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As I explore in our “Consumer Electronics in Asia Pacific: How Demographics and Income Shape Demand” global briefing, Households in emerging markets in Asia Pacific are changing as dramatically and as rapidly as the economies of these markets driven by growing population, rapid urbanisation, rising disposable income and growing middle class. While smartphones and tablets benefit from the shift in spending priorities, demand for some categories is likely to slow. As the region takes a more central role within consumer electronics globally, there has never been a better time to look into opportunities as well as the risks it poses.
Asia Pacific is projected to account for some 47% of global consumer electronics value sales by 2020 up from just under 43% in 2015 translating to additional sales of US$45 billion. This is despite companies pushing down prices to stimulate sales, as consumers in the region are still price sensitive.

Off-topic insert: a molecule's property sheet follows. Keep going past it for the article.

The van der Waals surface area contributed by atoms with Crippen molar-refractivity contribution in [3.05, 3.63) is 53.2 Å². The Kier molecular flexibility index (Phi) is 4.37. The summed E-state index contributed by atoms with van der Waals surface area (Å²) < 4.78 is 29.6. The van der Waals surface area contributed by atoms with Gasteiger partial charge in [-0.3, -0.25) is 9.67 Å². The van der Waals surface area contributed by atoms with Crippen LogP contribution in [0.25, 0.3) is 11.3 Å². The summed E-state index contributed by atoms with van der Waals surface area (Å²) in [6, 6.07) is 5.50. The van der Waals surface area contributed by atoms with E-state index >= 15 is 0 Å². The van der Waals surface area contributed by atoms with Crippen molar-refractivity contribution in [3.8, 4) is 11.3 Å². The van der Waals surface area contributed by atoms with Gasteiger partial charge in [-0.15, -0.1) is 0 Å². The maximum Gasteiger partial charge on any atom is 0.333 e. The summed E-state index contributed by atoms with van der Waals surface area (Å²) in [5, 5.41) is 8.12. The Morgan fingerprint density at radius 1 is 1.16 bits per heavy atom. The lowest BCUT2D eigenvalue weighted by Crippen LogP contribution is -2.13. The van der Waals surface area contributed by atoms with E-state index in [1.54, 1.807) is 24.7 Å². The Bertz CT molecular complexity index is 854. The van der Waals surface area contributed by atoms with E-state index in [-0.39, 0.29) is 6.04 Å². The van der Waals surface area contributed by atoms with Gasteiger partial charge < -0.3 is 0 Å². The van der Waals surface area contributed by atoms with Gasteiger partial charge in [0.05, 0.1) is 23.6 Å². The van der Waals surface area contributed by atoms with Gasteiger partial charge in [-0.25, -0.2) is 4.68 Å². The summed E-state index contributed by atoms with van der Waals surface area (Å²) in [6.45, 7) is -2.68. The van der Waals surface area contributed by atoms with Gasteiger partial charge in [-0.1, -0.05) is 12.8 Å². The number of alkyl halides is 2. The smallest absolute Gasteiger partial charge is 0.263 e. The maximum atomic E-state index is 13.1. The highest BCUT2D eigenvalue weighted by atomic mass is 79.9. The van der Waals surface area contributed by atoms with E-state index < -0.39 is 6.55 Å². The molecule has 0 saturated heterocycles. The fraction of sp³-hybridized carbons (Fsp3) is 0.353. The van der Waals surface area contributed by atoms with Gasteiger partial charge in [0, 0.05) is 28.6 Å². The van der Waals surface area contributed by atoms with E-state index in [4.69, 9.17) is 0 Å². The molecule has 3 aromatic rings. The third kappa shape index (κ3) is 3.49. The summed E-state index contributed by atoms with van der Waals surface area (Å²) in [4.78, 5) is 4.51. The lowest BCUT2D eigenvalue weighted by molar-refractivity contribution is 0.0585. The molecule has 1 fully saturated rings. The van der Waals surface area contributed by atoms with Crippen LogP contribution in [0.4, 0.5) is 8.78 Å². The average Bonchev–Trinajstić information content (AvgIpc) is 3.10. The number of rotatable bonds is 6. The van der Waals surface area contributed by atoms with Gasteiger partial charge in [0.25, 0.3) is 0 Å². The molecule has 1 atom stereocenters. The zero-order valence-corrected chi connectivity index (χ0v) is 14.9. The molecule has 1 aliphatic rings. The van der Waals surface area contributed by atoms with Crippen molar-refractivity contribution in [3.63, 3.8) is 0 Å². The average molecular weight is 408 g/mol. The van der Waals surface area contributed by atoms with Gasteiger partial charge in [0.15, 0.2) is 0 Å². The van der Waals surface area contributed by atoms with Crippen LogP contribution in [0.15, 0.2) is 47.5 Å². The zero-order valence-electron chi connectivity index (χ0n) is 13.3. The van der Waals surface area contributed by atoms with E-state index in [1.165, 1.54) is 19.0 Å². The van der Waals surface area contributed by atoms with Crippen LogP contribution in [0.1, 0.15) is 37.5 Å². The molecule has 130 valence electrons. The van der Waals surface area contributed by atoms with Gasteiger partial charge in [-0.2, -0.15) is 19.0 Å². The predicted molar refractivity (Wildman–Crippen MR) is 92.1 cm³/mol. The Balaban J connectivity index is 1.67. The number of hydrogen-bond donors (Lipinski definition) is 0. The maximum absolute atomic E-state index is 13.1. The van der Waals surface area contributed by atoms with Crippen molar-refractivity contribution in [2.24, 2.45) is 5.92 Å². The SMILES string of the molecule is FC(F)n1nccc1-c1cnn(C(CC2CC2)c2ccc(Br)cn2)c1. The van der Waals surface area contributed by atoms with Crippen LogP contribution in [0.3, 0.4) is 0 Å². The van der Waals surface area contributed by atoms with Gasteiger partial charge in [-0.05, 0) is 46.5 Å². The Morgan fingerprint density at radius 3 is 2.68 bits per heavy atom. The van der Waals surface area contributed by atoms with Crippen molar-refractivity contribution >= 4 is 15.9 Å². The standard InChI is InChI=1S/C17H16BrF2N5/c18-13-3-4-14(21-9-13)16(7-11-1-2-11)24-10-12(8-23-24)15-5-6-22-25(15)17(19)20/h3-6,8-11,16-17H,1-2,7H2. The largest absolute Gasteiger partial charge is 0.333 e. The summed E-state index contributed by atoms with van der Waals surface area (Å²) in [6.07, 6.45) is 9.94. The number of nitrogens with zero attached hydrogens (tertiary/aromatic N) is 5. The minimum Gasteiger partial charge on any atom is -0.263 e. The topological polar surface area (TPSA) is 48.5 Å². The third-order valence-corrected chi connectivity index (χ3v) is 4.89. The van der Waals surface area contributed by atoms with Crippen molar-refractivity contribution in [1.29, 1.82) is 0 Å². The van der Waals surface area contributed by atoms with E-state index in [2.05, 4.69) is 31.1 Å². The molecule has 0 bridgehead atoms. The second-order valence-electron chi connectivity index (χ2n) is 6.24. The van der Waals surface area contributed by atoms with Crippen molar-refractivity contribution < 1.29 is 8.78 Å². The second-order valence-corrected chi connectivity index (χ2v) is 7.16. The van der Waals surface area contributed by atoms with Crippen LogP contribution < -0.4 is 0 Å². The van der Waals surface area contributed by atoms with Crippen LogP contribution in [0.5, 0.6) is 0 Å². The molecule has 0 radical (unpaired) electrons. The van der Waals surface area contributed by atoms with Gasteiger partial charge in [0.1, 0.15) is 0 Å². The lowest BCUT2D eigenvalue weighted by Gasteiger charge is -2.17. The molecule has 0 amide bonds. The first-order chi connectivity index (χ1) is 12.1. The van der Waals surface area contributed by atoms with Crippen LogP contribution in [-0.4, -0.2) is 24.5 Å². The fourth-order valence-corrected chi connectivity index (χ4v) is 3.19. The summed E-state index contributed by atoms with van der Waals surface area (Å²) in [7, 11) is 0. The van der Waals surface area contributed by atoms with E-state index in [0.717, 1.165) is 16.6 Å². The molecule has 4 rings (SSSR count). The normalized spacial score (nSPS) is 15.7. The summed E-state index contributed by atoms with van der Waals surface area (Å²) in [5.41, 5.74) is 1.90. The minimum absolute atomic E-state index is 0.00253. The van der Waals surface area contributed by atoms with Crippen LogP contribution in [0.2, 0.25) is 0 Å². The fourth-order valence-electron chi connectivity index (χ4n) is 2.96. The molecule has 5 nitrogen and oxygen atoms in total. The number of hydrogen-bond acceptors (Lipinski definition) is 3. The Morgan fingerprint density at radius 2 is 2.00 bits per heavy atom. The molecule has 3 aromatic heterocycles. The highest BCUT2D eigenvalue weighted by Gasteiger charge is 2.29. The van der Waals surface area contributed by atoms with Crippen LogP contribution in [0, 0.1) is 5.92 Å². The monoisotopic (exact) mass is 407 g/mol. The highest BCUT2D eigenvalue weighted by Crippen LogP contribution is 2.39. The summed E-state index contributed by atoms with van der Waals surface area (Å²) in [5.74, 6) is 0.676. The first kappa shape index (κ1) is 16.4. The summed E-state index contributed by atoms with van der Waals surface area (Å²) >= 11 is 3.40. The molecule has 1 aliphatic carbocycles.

Asia Pacific is home to more than half of the world’s population while four out of five of the world’s top emerging countries (China, India, Indonesia and Philippines) with the best middle class growth potential are in the region.
The region is also set to record one of the fastest urbanisation rates globally with the expansion of 35% between 2015 and 2030. Despite this, purchasing power remains low as average incomes across social classes remain far behind those in developed regions.
The main consequence for consumer electronics of the changes in macroeconomics has been a shift in spending priorities. The region’s consumers are increasing spending on products designed to be used by an individual rather than a group.
The rise of the middle class in China and India and other major emerging markets in the region is driving consumer expenditure as well as changing consumption patterns towards more discretionary spending and a greater focus on status-related items.
Conversely, growth in demand for televisions, video players and home audio and cinema will be considerably slower, as spending on group and family-orientated products and content will become less of a priority for a growing number of households in emerging markets in Asia Pacific.